Kessa bowed and rushed to put away the beauty kit and escape the suite.  Leftovers Hall was quite a hike from here.  A Torth could speed across great distances on hovercarts, hoverbikes, or hoverchairs.  But slaves were not permitted to drive vehicles or hitch rides, uninvited.

So Kessa ran.

Her toenails clicked alongside the clicks and footfalls of thousands of other slaves.  Every slave knew that rushing was ideal, because an idle slave could be given ten reasons to run.  Only Torth strolled at their leisure through the vast indoor boulevards.

When foot traffic slowed, Kessa assumed that some poor slave up ahead must be suffering death-by-pain-seizure.  She had no stomach for such spectacles.  There was an alternative route through a garden lounge, and she headed for that entrance, impatiently threading her way past larger species.  She had to dodge around the thorny bulk of a nussian.

But tortured slaves usually screamed.  The streets were silent.

Kessa slowed, seeing a Torth who leaned against the transparent railing, gazing down at the forum floor below.  The stout figure seemed oblivious to the slaves who squeezed past him.

In fact, all of the Torth in sight were staring, even gawking, down towards the forum.

What could cause a Torth to gawk?

Kessa hesitated.  Whatever was happening, it must be a Torth matter that had nothing to do with slaves.  She ought to hurry to Leftovers Hall.  If she missed a meal, she might make a fatal mistake at work.  Nothing was worth that risk.

But Kessa was curious.

Despite her sensibility, despite her hunger, she made her way to the railing and peered downward.

A procession of hovercarts snaked through the crowd down there.  The Torth in that procession were strange, attired in outlandish clothes.  And one of them…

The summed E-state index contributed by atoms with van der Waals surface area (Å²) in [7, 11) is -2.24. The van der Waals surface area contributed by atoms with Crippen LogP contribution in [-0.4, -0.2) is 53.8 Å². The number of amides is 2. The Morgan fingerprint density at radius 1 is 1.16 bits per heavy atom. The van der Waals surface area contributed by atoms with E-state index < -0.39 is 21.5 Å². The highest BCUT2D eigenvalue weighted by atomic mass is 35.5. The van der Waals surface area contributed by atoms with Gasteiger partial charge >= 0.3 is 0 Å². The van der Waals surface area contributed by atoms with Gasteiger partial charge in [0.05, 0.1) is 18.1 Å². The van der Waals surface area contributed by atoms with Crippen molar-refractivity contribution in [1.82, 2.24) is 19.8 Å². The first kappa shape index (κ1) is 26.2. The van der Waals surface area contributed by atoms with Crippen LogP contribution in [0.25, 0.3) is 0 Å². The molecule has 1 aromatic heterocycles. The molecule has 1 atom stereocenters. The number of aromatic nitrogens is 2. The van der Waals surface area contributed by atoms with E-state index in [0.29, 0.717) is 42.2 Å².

Kessa blinked, hardly able to process the size of a Torth in the central hovercart.  He must be as tall as a nussian.


She blinked again, refocusing, unsure if she could trust her own eyesight.  Was that gigantic Torth actually wearing a slave collar around his neck?

It looked like a collar, albeit a deactivated one, peacefully dark.  Kessa had never seen nor heard of anything like that.

Three other passengers in that central hovercart wore slave collars, yet none were slaves.  Dread and awe passed across their Torth faces.  Kessa had heard folklore about Torth who acted like slaves, with emotions, but she had never suspected those tales held any truth.

Slave jostled past her, impatient to get to their meals, or their bunk-rooms, or their work shifts.

Kessa looked around to see if anyone else had noticed the weirdness taking place below.  A few other slaves did look curious, but they wisely pushed onward, trying not to draw Torth attention.

Kessa ought to do the same.  It was best to ignore this event.  A slave could never understand Torth affairs, just as one could never learn why the sun rose every morning, or why the moons had cycles.  All she could do was guess and wonder.

Suddenly, every window along the street flickered, and synchronized to show the exact same view: a close-up of the procession.

Traffic halted.  Slaves looked at the windows, and Kessa looked with them, marveling at the close-up live feed of Torth who were playacting as slaves.

Kessa would have expected these Torth actors to be lowly Yellow Ranks.  It seemed they were not.  One was a Blue!  Those were rare, and always wealthy beyond belief.  Why would any Blue Rank agree to act like a slave?

The giant had an unknown eye color.

Kessa refocused several times, just to make sure she was seeing correctly.  As far as she knew, there was no such thing as a purple rank.  Purple was a taboo color among Torth.

There was one other strange Torth on that central hovercart.  He wore no collar, yet he emoted like a slave.  He sat in a strange contraption; a chair with wheels.  And his eye color…

Kessa had heard of Torth with black eyes, yet she had never seen one.  Until now.

She turned back to the railing, and studied the procession until it vanished from sight.  Young slaves would undoubtedly corner her in slave zones, expecting wisdom from an elder.  She expected to mediate debates.  She would put forth her own theories and conjectures about this event.

If Kessa was influential enough—and if she was lucky—maybe her name would be remembered after she passed out of the realm of the living.